By Jason Mizell, MD & Katherine Berry, EdD
Residency is a time when many young physicians begin to develop and move forward with their long-term career and personal goals. Medical school ends and the transition to the physician working world begins. For some specialties, the business of medicine is well represented throughout their residency education. However, for surgeons-in-training, even after four years of medical school and then a five-year residency, most have little education in the business aspects of practice management or personal finance.
In a review of related surgical education literature, a national study reported program directors believe that the business of medicine is an important curricular topic. . We surveyed UAMS surgery residents to measure prior exposure to and interest in business and financial management curricula. According to the results, only 20 percent of residents cited having any type of exposure at all – disconcertingly low numbers indicating a curriculum niche for us to fill. Although residents reported little exposure, their interest in the topic was remarkably high. Additionally, I had a personal interest in pursuing research in financial management and resident education. Based on these factors, we developed a curriculum that would educate residents in personal and business finance, and then studied the interest and knowledge gained during the curricula implementation. While our primary goal was helping residents make better personal and business financial decisions, we also hoped this would lead to more involvement in healthcare reform and the economics of medicine.
The program offers two lectures per month, one with a business focus and one with a personal finance focus. Topics from the business side include correct billing and coding for outpatient and in-patient services, saving money for future business opportunities such as opening a private practice, how to negotiate employment contracts, who and how to hire, and implementation of EMR. We have brought in several guest speakers, including an attorney who provided information on malpractice and risk management.
One unique element of the curriculum is we also teach residents about personal financial management. Many residents are getting ready to adjust to a larger income and start families, so we wanted to give them a sense of how to solidify their assets, and how to provide for a family in a sustainable manner. On the personal finance side, we cover topics such as retirement planning, estate planning, college savings for dependents, retirement demographics, and various investment strategies. We also discuss loan management and debt reduction, designed to help students prioritize paying off loans in an individualized way.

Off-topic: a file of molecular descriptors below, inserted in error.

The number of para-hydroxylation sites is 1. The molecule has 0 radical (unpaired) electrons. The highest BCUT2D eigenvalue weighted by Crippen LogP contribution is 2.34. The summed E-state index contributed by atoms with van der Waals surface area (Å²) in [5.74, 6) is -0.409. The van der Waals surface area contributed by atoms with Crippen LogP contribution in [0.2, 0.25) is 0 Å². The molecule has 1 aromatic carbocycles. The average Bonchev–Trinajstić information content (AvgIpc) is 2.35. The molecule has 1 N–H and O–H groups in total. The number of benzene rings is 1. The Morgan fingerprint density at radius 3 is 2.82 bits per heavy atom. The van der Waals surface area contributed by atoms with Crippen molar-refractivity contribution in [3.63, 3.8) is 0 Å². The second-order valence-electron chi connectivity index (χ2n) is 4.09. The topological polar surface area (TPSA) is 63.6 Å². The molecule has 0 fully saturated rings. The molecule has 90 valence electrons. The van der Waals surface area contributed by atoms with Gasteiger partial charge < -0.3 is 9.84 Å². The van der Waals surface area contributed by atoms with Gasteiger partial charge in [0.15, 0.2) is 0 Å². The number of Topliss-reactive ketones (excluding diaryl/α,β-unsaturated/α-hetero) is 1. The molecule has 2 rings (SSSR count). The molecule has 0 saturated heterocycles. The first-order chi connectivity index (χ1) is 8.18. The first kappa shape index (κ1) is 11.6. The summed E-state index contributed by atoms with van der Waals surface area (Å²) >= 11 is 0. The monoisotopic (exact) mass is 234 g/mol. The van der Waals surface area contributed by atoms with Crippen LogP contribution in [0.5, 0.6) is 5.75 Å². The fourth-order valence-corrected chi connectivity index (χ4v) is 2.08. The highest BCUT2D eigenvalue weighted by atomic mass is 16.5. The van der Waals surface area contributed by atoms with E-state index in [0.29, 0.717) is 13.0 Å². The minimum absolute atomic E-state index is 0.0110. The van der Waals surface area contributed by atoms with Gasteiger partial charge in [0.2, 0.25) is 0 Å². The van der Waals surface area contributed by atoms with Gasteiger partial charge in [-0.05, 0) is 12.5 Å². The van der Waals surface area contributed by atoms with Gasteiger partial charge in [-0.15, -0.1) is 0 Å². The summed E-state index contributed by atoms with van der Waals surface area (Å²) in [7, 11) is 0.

So far after two years of implementation, qualitative and quantitative feedback has confirmed resident response is very positive. Residents have reported not only significant benefit in aspects of personal finance such as family planning and organizing their finances (especially with regard to credit card debt), but also several aspects of business management. A frequently requested topic about which residents want to know more is coding and billing. We are seeing residents not just realizing they needed more information, but actively seeking more knowledge in both business and personal financial management. We continue to modify the curriculum and customize it to fit the needs of our residents.
While the current curriculum is presented only to general surgery residents, we are exploring ways to expand the curriculum to other specialty programs across UAMS. Two general surgery residency programs at other institutions have expressed interest in implementing a similar curriculum for their residents. We recently presented our first-year findings at the 2013 Group on Resident Affairs (GRA) Spring Meeting in May.
The Wing of Zock and AAMC Health Care Affairs team sat down with Dr. Mizell at the Group on Resident Affairs 2013 Spring Meeting in Savannah, GA to talk about the future of his residency finance curriculum. See what he had to say in the video below.
Jason S. Mizell, MD, FACS FASCRS is an Assistant Professor of Surgery in the Division of Colon and Rectal Surgery at the University of Arkansas for Medical Sciences. He also serves as the Director of Medical Student Clerkship. He can be reached at firstname.lastname@example.org.
Katherine Berry, ED has worked in higher education for more than 20 years. She is the current Assistant Professor, Office of Educational Development at the University of Arkansas for Medical Sciences. She can be reached at KSBerry@uams.edu.